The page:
2nd August 2010
Getting Metaphorical at the Fringe
The Fringe was once a small event, sitting, literally on the fringe of a bigger one, The Edinburgh Festival. The Fringe was a reaction, an alternative, and also something in its own right.
Being on the Fringe meant being alternative, and also somehow free of structure, of the institutional form, and of the Institution itself (control of the many by the few).
The Fringe was successful and grew. The little market on the edges of the town centre did well and attracted the attention of the centre, who always seek to expand and grow.
The "Main Festival" could only get so big as it was rather an institutional form (tied into funding structures etc). The little fringe village on the edge of town had, as part of it’s "reaction" to elitism, a policy of "anyone can set up a stall in our market". Then two things happened, almost simultaneously.
In the comedy sphere, a number of huge supermarkets set up along with new and disreputable (wide-boy) market hall stall holders (attracted to the rich pickings). Soon, among the little comedy craft stalls and one person tinkers, there were humungous Asdas, Wallmarts, and Tescos, all calling themselves Fringe.
Alongside this the market grew to the size of a town and then a city and pretty quickly the big players bought up most of the stalls. And then, from the original centre came more big monsters – the Harrods and the John Lewises of theatre, peddling theatre in huge halls. And now the Fringe was bigger than the thing it was supposed to be a fringe at the fringe of, and also the original reactionaries had, probably accidentally, institutionalised their reaction and themselves in the process.
Imagine that. An old town, crumbling a bit and full, with a huge sprawling shanti town of a city surrounding it, and among the tents and corrugated iron huts where people still sat around camp fires, told stories, sang and sculpted great art, were palaces, and factories.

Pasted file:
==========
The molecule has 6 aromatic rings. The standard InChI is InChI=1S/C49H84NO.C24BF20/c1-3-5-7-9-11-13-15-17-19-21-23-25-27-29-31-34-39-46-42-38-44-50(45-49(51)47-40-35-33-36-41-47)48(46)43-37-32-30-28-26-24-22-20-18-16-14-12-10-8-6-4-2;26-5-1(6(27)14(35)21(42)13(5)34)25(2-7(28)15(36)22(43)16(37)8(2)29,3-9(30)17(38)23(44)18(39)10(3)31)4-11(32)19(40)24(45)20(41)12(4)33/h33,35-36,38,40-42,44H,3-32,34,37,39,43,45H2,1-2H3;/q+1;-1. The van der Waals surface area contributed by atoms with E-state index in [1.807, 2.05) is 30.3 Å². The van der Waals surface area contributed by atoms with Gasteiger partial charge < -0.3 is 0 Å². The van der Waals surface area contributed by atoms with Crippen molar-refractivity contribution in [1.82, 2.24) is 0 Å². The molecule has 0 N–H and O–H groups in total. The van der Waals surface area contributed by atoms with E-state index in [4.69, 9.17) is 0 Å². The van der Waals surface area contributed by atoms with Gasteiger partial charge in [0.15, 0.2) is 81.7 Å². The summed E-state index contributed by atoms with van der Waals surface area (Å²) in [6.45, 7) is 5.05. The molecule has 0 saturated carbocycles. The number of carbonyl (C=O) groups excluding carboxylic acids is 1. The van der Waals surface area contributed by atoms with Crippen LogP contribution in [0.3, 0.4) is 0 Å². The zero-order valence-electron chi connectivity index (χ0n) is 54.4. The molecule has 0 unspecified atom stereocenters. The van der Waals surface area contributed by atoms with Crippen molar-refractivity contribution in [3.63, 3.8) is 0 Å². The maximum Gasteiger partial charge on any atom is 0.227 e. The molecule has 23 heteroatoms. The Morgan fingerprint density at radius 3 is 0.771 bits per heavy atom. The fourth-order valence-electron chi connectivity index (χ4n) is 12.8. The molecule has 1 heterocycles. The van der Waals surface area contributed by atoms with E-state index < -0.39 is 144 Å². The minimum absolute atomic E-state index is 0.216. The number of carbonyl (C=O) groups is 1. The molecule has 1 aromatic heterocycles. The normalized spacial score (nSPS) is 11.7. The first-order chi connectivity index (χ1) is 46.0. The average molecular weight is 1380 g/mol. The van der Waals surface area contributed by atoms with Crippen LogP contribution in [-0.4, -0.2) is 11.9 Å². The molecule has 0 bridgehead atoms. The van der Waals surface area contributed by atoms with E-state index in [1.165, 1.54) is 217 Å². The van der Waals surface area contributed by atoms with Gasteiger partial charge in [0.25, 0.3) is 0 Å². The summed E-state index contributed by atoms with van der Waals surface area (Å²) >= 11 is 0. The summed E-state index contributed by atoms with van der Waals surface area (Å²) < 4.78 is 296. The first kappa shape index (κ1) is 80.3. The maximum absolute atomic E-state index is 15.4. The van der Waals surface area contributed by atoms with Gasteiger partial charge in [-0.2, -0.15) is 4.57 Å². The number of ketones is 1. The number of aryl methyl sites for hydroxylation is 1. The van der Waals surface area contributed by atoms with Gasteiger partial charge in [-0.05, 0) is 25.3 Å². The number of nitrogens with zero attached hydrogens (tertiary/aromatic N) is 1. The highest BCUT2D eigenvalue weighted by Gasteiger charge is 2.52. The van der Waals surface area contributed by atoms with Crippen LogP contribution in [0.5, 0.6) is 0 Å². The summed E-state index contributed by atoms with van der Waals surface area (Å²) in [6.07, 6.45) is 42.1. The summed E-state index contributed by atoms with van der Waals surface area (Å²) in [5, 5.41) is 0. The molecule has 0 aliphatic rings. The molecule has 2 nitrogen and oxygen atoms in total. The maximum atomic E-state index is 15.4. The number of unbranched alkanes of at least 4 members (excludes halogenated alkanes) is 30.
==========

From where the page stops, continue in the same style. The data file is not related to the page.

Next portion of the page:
And then on the fringes of that Once Fringe, new little markets and villages sprang up – free ones, cheap ones, and even ones trying to locate far enough away in different regions to try to attract new and different people.
Meanwhile, the original fringe visionaries threw up their hands in both wonder at the magic of it all and sadness at how their fringe was no longer a fringe at all, but a new centre, bigger, more institutional, more monstrous the the one they had reacted against.
First they tried spinning. But when you stop spinning, you end up back where you started. They tried restructuring, but all that did was create mangled structures, one upon another. They decided to make a virtue of it and simply enjoy the growth, and that is where they are now. The Fringe is now a fringe, not at the edge of the outer reaches of the the core, but on the periphery.
It now sits, not at border of the centre, but at the border of the universe, looking greedily outwards, the only boundary being infinity.
In all directions they stare, into the endlessness of space, where all is possible and yet the limitation is the limitation of limitlessness, the hopelessness of growth without passion or deep purpose. For we were not made to breathe only outwards.
16th July 2010
Where do they all come from?